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The Inner Basin Trail is one of the premier hikes on the San Francisco Peaks.

Traversing one of the most incredible aspen groves on the mountain, it’s also the only place in Arizona where you can be surrounded on all sides by high peaks topping out between 11,000 and 12,000 feet above sea level.

The route starts at Lockett Meadow, perhaps the most beautiful of the car-accessible locales on the Peaks. This is a choose-your-own-adventure type of trail, with multiple turn-around points along the way and the option to extend your hike to epic destinations beyond the trail’s terminus.

Hikers and mountain bikers alike enjoy the Inner Basin as one of the coolest (figuratively and literally) places in Arizona to enjoy mountain views and jaw-dropping stretches of quaking aspen forests. This is a popular area, so expect weekend crowds in summer and absolute insanity in the fall. Get there early.

Closure Notice: Vehicle access to the Inner Basin Trailhead via FR 552 is currently closed due to the Pipeline Fire. However, the Inner Basin Trail is open, and it is legal to walk FR 552 to reach the trailhead. This will add an additional 6 miles round-trip to your hike.

Trail Details: Inner Basin Trail

DetailsInner Basin Trail
Distance8.6 miles
Duration4 hours
Trail TypeOut and back
Starting Elevation8,630 feet
Elevation Gain2,440 feet
SeasonsLate spring, summer, fall
ADA AccessibilityNo
DogsAllowed on leash
Trail MapEmmitt Barks Cartography
Nearest AmenitiesFlagstaff, AZ
Directions to TrailheadGoogle Maps
Road ConditionsCoconino National Forest Road Alerts
AttractionsAspen forest, mountain views, peak bagging
ActivitiesHiking, mountain biking

Leave No Trace

Please remember to follow Leave No Trace ethics when hiking — as they say, “leave only footprints, take only pictures.” Our public lands take a lot of use and abuse from our recreation, and it’s the responsibility of all of us to help keep our trails pristine for years to come.

When hiking the Inner Basin Trail, please do not carve on the aspen trees. This type of vandalism is multiplying rapidly in many of the aspen groves, leaving fewer and fewer trees in their natural state.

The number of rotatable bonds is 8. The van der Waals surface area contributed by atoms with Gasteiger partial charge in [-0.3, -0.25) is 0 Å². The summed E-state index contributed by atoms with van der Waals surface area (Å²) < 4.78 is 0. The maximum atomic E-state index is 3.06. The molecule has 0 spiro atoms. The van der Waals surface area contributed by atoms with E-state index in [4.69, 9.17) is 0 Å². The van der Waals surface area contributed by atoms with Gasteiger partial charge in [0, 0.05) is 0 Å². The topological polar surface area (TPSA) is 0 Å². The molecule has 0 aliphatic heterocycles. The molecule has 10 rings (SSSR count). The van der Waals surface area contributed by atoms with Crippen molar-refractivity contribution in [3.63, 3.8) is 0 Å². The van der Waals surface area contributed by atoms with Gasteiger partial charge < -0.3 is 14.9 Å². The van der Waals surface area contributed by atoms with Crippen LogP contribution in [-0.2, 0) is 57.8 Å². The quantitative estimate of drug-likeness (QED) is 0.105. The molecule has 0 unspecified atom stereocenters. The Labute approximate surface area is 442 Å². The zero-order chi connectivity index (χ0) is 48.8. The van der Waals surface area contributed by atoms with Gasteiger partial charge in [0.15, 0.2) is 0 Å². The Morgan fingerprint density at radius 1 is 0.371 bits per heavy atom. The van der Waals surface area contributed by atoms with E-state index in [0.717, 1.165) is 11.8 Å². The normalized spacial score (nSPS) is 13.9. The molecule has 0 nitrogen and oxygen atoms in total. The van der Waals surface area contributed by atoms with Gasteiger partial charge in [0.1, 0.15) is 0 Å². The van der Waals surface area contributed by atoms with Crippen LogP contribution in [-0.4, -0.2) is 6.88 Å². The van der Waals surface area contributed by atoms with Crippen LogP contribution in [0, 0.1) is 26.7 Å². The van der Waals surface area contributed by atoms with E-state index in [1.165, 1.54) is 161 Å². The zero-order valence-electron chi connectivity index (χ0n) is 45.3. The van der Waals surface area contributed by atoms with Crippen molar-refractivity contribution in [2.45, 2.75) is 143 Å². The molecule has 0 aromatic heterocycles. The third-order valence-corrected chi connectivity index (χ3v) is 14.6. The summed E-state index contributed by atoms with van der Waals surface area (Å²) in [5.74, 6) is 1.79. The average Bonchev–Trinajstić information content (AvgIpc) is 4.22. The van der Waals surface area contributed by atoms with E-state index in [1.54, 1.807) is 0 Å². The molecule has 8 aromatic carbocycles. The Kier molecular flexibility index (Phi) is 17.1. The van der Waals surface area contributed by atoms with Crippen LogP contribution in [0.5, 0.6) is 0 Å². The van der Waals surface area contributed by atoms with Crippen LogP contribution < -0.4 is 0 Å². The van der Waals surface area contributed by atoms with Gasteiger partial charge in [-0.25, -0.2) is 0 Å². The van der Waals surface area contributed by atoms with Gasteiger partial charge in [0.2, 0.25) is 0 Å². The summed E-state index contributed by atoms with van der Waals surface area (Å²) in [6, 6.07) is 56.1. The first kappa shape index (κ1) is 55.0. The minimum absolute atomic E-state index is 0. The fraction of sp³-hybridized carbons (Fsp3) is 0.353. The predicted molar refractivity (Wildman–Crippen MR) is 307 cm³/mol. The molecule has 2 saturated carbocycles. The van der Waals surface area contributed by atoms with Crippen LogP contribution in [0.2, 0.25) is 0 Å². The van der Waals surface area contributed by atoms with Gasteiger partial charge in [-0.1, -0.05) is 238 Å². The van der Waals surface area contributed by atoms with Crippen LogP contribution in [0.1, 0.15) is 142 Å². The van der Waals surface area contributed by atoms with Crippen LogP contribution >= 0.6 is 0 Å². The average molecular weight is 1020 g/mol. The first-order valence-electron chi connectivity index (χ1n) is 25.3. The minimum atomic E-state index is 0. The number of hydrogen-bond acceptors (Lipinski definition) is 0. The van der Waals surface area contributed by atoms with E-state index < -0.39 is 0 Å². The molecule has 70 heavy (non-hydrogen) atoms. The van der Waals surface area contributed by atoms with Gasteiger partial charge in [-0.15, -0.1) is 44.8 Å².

Also, please do not “cut” the switchbacks on the trail. When hikers take these shortcuts over and over again, vegetation is destroyed over time. This can eventually cause the trail structure to give out, creating erosion problems and making costly work for our already underfunded and overtasked trail crews.

The Hike

inner basin trail aspen grove

Deep in the Inner Basin Trail’s signature aspen grove. Photo: Jake Case

Beginning at Lockett Meadow at an elevation of 9,630 feet, the Inner Basin Trail starts out pleasantly enough, climbing at a moderate grade into mixed ponderosa pine and aspen forest. The trail soon joins the edge of the Schultz Fire burn and follows along it for a quarter mile. The blaze was nearly a decade ago, so you can see the new-growth aspen trees already well into regeneration.

After passing the blaze, the trail steadily climbs for another half mile before entering the most spectacular stretch of aspen forest on the San Francisco Peaks. In a few broad switchbacks, the trail climbs for .75 miles under a dense aspen canopy.  Passing through this grove is indeed a profound experience.

Many visitors turn around at the grove, which creates a roughly 3.5-mile roundtrip hike – but there’s much more to see if you have the time and motivation.

inner basin trail maintenance shack